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Our World Has Become More and More Spiritually Confused

Clarity and conviction are necessary components to any Christian school. Developing a sure foundation for faith is paramount!

Our World Has Become More and More Spiritually Confused

Robert F. Davis

American-born Canadian author and noted novelist, humorist and columnists Linwood Barclay said, "Once you come up with a premise, you have to work out how it all happened. It's a bit like coming up with a spectacular roof design first. Before you can get it up there, you need to build a solid foundation and supporting structure."

If only Christian school organizers would use this statement as an institutional building model things might be radically different! Some might ask, "Why!" The organizers, board and faculty are all Christians. They might even break into song: "Christ is made the sure foundation, Christ the head and cornerstone, chosen of the Lord, and precious, binding all the church in one, Holy Zion's help forever and her confidence alone."

Indeed, I'm sure all would have no problem saying, "Amen" or "I believe!" I don't doubt this group's faith in Christ or their zeal, but their thought process and understanding of Christian education is that with which I have a problem. Zig Ziglar, the late American author, salesman, and motivation speaker brings a bit more clarity, "The foundation stones for a balanced success are honesty, character, integrity, faith, love and loyalty." All of these are biblical virtues and need to be woven into the very fabric of a Christian education.

On a late spring day in 1970 I was interviewed for a teaching position at the Stony Brook (New York) School. Part of the process was lunch at the Three Village Inn with Dr. D. Bruce Lockerbie. At first sight my wife Pat and I were put at ease seeing this bearded scholar with somewhat longer hair approaching. Put at ease because my hair length had become a problem at some interviews. Hey, we had just exited the 60s and now in the 70s.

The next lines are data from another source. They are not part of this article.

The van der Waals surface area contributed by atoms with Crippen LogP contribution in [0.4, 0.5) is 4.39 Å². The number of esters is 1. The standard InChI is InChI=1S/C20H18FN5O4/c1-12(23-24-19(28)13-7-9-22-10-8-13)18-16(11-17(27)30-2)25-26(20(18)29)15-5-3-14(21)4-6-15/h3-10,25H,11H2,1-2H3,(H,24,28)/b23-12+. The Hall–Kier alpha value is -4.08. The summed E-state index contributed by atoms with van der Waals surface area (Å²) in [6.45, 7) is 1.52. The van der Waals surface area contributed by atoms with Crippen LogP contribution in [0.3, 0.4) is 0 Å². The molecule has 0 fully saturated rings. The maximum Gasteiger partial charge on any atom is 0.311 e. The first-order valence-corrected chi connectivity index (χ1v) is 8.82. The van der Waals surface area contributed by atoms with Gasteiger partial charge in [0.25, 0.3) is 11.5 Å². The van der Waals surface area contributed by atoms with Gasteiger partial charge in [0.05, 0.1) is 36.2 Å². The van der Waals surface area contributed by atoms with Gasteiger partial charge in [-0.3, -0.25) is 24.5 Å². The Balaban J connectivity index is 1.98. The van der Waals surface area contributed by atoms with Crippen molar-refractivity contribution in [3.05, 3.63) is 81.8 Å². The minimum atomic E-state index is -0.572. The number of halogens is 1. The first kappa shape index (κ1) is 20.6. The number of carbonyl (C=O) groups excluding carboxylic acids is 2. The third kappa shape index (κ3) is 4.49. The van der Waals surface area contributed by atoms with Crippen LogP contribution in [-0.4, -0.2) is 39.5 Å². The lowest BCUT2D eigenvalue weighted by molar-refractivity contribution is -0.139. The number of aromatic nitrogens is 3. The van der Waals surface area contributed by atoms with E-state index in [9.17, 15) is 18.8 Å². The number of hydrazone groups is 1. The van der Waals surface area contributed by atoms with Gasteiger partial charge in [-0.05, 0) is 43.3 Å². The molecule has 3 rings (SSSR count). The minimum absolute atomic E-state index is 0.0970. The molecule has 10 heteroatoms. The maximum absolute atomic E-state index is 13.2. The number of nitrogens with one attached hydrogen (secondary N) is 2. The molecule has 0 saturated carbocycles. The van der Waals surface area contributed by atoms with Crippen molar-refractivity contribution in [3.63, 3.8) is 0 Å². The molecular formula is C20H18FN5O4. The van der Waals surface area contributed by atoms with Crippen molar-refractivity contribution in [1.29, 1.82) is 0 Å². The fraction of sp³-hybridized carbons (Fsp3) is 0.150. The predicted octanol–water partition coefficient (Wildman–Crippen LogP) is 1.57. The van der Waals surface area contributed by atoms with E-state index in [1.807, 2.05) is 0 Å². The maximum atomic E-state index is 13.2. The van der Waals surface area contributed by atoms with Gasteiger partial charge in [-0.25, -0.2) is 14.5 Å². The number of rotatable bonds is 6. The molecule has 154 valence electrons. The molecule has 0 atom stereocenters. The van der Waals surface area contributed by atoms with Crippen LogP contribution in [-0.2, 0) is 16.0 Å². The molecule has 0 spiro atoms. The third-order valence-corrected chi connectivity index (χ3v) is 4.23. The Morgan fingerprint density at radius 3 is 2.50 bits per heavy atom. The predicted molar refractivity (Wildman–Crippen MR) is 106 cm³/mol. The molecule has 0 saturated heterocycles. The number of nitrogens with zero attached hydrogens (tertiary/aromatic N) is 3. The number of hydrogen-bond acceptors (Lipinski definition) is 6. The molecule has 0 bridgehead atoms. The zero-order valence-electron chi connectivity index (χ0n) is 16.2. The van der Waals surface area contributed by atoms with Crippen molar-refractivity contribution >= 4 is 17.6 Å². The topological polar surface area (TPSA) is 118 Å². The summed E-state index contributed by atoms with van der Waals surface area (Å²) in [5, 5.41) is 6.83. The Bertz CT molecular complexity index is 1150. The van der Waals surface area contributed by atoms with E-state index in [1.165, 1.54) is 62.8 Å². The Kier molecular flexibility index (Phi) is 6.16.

Bruce in his book Who Educates Your Child? (1980, page 47) makes clear exactly what Christian education is. "So, for a Christian 'to educate' means to teach whole persons a wholly as possible—intellectually, physically, emotionally, and spiritually." "...any education worth the name begins with the First Commandment in Judeo-Christian teaching: 'Love the Lord God with all your heart, with all your soul, with all your strength, and with all your mind; and your neighbor as yourself.' (Luke 10:27)"

Barclay, Ziglar, and Lockerbie have provided us with good advice for a "sure founda-tion" being built! Now it is our responsibility to see that we do this right. This means knowing, understanding, and being fully committed to the "mission" of our school. Cultural pressures are great, the desire to be accepted is strong, and the encouragement to compromise unrelenting.

During the early 1990s I began exploring and networking toward establishing a Christian school in Manhattan, the C. S. Lewis School. I met with hundreds of individuals capable of making large donations and those capable of sending their children to such an institution. Most were somewhat ignorant of what a Christian education actually looked like and weren't sure they wanted to opt out of the prestigious "New York City Preparatory School Culture." How sad this was!

Along the way a number of people joined this effort believing that a Christian university preparatory school was needed in Manhattan. Some became board members and others simply continued to inquiry of progress and offer suggestions. The one negative which developed was a desire to establish this school quickly and the board thought that the better part of wisdom was to thoroughly prepare for what for sure would be a highly competitive marketplace. And touting a "Christian" academic institution could not open to poor reviews.

As a result of this development a small group left to establish their own Christian school, a school which has waffled about for many years now, but never has made a significant contribution to either Christian education or the Christian community in Manhattan. Actually this school has fallen in line with the overwhelming number of Christian schools which are academically light and financially underfunded. What a disappointment!

Clarity and conviction are necessary components to any Christian school! Our world has become more and more spiritually confused. Developing a sure foundation for faith is paramount! No manner of skimping or quick start shortcuts can be used to replace solid planning. Time is needed to do it right!

Serious thought must be given to establish: "Institutional Foundations" and "Student Foundations." The author of Winnie the Pooh A. A. Milne said, "Organizing is what you do before you do something, so that when you do it, it is not all mixed up." Good advice!

This is part one of a three-part series: A Sure Foundation.

Robert F. Davis has 40 years of experience providing counsel for educational and not-for-profit institutions. He previously served as vice president for Advancement at Bryan College in Tennessee and consulting vice president for Advancement and Alumni Affairs at Liberty University in Virginia.

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